Attention management is the practice of monitoring and controlling attention at individual or group levels. The goal of attention management is to keep people focused on important and relevant tasks while avoiding distractions in order to maximize productivity over time. At an individual level, an example of this may mean developing the skills and focus necessary to work at a computer for extended periods of time without browsing the Internet. On larger scales, it may involve implementing efforts aimed at keeping employees focused at meetings or developing a distraction-free workplace. Most of the applications of attention management are in business or educational settings where attention is essential for success.
The first major aspect of personal attention management is awareness. People often become distracted without even realizing that they're straying from their tasks. Paying attention to actions and looking out for distractions can help a person remain focused on the tasks at hand. If greater personal awareness is not developed, many other attention management techniques will be largely ineffective.
Awareness of distractions is an important part of attention management because, once distractions are recognized, they can usually be eliminated. Those who are easily distracted by the Internet, for instance, can often find ways to work without it. Managing the work environment is one of the most important parts of managing personal attention.
Many of the principles of personal attention management are applicable on a larger scale. Locating distractions and unnecessary demands on student or employee attention can lead to greatly increased focus and productivity. As with personal attention, many of the issues that distract from attention are present in the work environment. The work environment may, for instance, be too open and social, thus encouraging employees to socialize rather than work. On the other hand, employees or students may need more break time, as it can be very difficult to sustain attention and focus over a long period of time.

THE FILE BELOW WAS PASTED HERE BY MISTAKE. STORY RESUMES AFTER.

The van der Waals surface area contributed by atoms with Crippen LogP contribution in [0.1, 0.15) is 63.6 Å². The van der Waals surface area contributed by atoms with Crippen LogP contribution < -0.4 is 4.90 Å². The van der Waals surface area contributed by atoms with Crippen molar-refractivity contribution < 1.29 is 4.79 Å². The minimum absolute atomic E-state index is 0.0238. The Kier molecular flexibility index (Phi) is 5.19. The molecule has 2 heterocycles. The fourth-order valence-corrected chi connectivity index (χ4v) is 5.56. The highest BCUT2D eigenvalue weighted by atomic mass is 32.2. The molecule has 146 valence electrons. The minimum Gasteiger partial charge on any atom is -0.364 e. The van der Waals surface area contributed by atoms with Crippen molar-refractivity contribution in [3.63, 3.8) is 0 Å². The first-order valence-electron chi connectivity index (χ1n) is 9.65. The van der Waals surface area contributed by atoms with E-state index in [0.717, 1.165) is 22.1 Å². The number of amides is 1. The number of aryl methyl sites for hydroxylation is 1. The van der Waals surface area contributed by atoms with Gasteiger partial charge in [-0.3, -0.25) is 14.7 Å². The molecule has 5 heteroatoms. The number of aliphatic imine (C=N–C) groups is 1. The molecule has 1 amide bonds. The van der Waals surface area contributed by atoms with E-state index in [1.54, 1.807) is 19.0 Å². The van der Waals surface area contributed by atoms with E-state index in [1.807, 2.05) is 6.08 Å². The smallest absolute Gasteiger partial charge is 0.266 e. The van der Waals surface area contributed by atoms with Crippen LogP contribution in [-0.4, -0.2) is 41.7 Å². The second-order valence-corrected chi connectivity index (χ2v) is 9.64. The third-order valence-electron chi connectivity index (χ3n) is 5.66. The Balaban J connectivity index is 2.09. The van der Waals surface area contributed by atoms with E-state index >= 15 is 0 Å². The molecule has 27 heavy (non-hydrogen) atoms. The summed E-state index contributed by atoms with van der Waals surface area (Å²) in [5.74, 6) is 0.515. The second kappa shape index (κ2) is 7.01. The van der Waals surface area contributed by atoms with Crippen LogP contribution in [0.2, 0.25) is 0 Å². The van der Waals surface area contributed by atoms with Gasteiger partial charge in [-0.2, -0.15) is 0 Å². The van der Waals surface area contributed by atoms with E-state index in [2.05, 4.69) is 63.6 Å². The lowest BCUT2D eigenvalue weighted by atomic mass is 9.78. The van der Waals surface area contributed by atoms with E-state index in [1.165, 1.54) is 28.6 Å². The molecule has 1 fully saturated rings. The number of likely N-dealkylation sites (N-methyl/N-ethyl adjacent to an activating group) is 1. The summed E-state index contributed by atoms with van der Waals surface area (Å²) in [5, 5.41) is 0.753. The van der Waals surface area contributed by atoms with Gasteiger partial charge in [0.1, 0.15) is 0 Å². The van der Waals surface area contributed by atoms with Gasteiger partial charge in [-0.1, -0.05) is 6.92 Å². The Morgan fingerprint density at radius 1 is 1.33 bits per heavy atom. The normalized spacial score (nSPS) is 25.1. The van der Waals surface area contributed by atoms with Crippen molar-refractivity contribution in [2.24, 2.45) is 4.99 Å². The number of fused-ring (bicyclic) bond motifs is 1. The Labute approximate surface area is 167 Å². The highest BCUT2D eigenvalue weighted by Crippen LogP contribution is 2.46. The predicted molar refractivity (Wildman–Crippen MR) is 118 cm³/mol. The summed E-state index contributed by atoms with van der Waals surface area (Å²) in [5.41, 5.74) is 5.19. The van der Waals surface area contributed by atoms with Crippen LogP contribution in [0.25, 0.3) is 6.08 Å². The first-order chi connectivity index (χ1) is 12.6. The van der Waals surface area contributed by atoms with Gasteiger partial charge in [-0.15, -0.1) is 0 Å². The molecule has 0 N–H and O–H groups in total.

There is a range of other possible challenges to attention that must be considered in any attention management effort. Information overload, for instance, is an issue in which continued attention, focus, and productivity becomes difficult when one is trying to manage too much information. As such, it is often better for individuals to try to focus on one problem at a time rather than multitasking. Constant interruptions for meetings or short-term tasks may also interfere with attention on larger long-term projects, thus slowing them down and inhibiting overall productivity.